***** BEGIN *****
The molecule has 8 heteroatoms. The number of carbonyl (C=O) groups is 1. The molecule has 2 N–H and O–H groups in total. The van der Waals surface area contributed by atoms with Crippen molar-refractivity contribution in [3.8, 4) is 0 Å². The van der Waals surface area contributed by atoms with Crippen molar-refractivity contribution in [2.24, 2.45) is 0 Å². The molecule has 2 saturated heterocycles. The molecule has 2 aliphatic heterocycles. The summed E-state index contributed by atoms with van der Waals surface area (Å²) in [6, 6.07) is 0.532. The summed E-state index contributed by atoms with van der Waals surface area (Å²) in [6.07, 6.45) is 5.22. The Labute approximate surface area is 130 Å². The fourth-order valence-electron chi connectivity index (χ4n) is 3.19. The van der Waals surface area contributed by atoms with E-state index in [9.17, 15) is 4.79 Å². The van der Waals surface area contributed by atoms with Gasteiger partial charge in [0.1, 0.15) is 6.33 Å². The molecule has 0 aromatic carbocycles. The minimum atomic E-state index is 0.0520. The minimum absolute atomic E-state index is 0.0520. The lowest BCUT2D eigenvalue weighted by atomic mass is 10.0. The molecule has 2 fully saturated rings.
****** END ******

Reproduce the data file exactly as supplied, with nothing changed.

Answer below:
The molecule has 8 heteroatoms. The number of carbonyl (C=O) groups is 1. The molecule has 2 N–H and O–H groups in total. The van der Waals surface area contributed by atoms with Crippen molar-refractivity contribution in [3.8, 4) is 0 Å². The van der Waals surface area contributed by atoms with Crippen molar-refractivity contribution in [2.24, 2.45) is 0 Å². The molecule has 2 saturated heterocycles. The molecule has 2 aliphatic heterocycles. The summed E-state index contributed by atoms with van der Waals surface area (Å²) in [6, 6.07) is 0.532. The summed E-state index contributed by atoms with van der Waals surface area (Å²) in [6.07, 6.45) is 5.22. The Labute approximate surface area is 130 Å². The fourth-order valence-electron chi connectivity index (χ4n) is 3.19. The van der Waals surface area contributed by atoms with E-state index in [9.17, 15) is 4.79 Å². The van der Waals surface area contributed by atoms with Gasteiger partial charge in [0.1, 0.15) is 6.33 Å². The molecule has 0 aromatic carbocycles. The minimum atomic E-state index is 0.0520. The minimum absolute atomic E-state index is 0.0520. The lowest BCUT2D eigenvalue weighted by atomic mass is 10.0. The molecule has 2 fully saturated rings.